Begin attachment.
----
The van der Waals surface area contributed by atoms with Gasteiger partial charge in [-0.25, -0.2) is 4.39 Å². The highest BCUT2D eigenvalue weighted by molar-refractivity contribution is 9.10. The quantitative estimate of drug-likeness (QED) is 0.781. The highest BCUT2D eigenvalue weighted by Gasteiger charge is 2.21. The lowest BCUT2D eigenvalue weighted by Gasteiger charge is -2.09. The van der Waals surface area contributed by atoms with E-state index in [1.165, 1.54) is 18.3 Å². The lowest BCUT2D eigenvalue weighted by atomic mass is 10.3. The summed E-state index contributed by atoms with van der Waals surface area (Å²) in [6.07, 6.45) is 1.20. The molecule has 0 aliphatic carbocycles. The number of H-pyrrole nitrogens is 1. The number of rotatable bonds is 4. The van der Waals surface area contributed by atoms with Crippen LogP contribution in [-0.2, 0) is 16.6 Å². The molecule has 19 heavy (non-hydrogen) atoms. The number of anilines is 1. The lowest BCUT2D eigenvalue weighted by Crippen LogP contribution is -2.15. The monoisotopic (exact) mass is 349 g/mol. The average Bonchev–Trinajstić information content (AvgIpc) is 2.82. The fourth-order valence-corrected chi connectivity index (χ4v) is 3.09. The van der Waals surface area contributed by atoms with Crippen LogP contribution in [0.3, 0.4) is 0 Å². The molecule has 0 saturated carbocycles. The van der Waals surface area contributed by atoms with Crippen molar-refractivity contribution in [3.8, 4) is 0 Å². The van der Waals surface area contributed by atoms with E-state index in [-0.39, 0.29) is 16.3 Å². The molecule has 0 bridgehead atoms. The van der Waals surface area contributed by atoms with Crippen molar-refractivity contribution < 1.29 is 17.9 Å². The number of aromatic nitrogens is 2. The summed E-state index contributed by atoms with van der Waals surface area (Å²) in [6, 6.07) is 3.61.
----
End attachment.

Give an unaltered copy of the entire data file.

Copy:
The van der Waals surface area contributed by atoms with Gasteiger partial charge in [-0.25, -0.2) is 4.39 Å². The highest BCUT2D eigenvalue weighted by molar-refractivity contribution is 9.10. The quantitative estimate of drug-likeness (QED) is 0.781. The highest BCUT2D eigenvalue weighted by Gasteiger charge is 2.21. The lowest BCUT2D eigenvalue weighted by Gasteiger charge is -2.09. The van der Waals surface area contributed by atoms with E-state index in [1.165, 1.54) is 18.3 Å². The lowest BCUT2D eigenvalue weighted by atomic mass is 10.3. The summed E-state index contributed by atoms with van der Waals surface area (Å²) in [6.07, 6.45) is 1.20. The molecule has 0 aliphatic carbocycles. The number of H-pyrrole nitrogens is 1. The number of rotatable bonds is 4. The van der Waals surface area contributed by atoms with Crippen LogP contribution in [-0.2, 0) is 16.6 Å². The molecule has 19 heavy (non-hydrogen) atoms. The number of anilines is 1. The lowest BCUT2D eigenvalue weighted by Crippen LogP contribution is -2.15. The monoisotopic (exact) mass is 349 g/mol. The average Bonchev–Trinajstić information content (AvgIpc) is 2.82. The fourth-order valence-corrected chi connectivity index (χ4v) is 3.09. The van der Waals surface area contributed by atoms with Crippen LogP contribution in [0.3, 0.4) is 0 Å². The molecule has 0 saturated carbocycles. The van der Waals surface area contributed by atoms with Crippen molar-refractivity contribution in [3.8, 4) is 0 Å². The van der Waals surface area contributed by atoms with E-state index in [-0.39, 0.29) is 16.3 Å². The molecule has 0 bridgehead atoms. The van der Waals surface area contributed by atoms with Crippen molar-refractivity contribution < 1.29 is 17.9 Å². The number of aromatic nitrogens is 2. The summed E-state index contributed by atoms with van der Waals surface area (Å²) in [6, 6.07) is 3.61.